I’m not sure how codeshare works with the flights to the smaller Alaskan communities (basically anything except Anchorage, Fairbanks, Juneau), but I highly recommend putting Barrow on the list – highest latitude city in the US (and N. America maybe?) – definitely above the arctic circle which is just so cool. Fly in around summer solstice and watch the sun not set! πŸ™‚

      Right now is a beautiful time to visit Juneau (speaking from experience) – you’ll just catch the beginning of tourist season (summer tourist season is sadly the only time you get to pay for guides to do the coolest stuff…like a helicopter ride up to a glacier)

      If you’re ever in Fairbanks, drop a comment to any post on this blog! I’m confident I could finish up the private pilot certificate this fall and want to take passengers up πŸ˜€

      Hope to read about your own flying adventures soon!

      Like

      1. YAY! I’m always happy to hear positive reviews. I chose them for that reason, as well. I just completed initial service training and WOW! I can only add from the insider perspective that their employees are kept happy by the company so it shows… it’s amazing.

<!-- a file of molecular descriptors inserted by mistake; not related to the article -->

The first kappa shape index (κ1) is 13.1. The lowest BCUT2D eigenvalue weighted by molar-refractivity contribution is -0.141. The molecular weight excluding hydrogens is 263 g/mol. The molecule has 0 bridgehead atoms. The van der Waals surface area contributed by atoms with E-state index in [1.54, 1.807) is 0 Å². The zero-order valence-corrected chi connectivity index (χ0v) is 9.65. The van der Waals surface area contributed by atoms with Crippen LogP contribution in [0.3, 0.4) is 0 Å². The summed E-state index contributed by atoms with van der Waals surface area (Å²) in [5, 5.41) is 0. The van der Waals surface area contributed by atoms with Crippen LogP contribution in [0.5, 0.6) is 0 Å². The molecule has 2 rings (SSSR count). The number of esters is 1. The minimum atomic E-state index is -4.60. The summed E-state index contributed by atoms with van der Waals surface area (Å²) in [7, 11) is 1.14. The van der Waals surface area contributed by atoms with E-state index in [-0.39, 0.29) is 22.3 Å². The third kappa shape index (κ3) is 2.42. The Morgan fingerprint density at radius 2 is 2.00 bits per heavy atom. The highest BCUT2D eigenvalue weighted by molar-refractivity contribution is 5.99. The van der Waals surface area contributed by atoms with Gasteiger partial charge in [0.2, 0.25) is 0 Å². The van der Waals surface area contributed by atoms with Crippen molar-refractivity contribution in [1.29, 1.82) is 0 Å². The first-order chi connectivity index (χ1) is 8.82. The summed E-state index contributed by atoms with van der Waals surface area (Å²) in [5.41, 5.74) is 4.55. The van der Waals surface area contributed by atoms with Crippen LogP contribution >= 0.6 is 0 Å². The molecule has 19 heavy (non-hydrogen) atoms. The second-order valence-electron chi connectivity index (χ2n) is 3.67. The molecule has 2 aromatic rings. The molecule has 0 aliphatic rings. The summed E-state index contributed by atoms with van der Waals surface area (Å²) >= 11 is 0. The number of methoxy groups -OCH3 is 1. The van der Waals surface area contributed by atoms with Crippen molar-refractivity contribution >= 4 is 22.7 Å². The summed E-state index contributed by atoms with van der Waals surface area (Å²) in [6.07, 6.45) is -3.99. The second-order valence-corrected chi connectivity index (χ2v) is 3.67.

Barrow would be fun. I’ll be sure to add it to the list. I would love to visit all the various places in the state. So much cool stuff is there. I think something neat exists about being in a place where the sun circles the sky.

        Juneau is amazing! Once out of the touristy parts, I really enjoyed visiting – have you been to Sandpiper Cafe!? πŸ™‚ NOM! I never did the helicopter tours or anything, but I keep hearing good things and I think now it’s time. I’ll certainly say hello when I’m up near Fairbanks! It may not be until autumn, but I’ll definitely be there! Thank you! πŸ™‚

        Liked by 1 person

Leave a Reply

Fill in your details below or click an icon to log in:

WordPress.com Logo

You are commenting using your WordPress.com account. Log Out / Change )

Twitter picture

You are commenting using your Twitter account. Log Out / Change )

Facebook photo

You are commenting using your Facebook account. Log Out / Change )

Google+ photo

You are commenting using your Google+ account. Log Out / Change )

Connecting to %s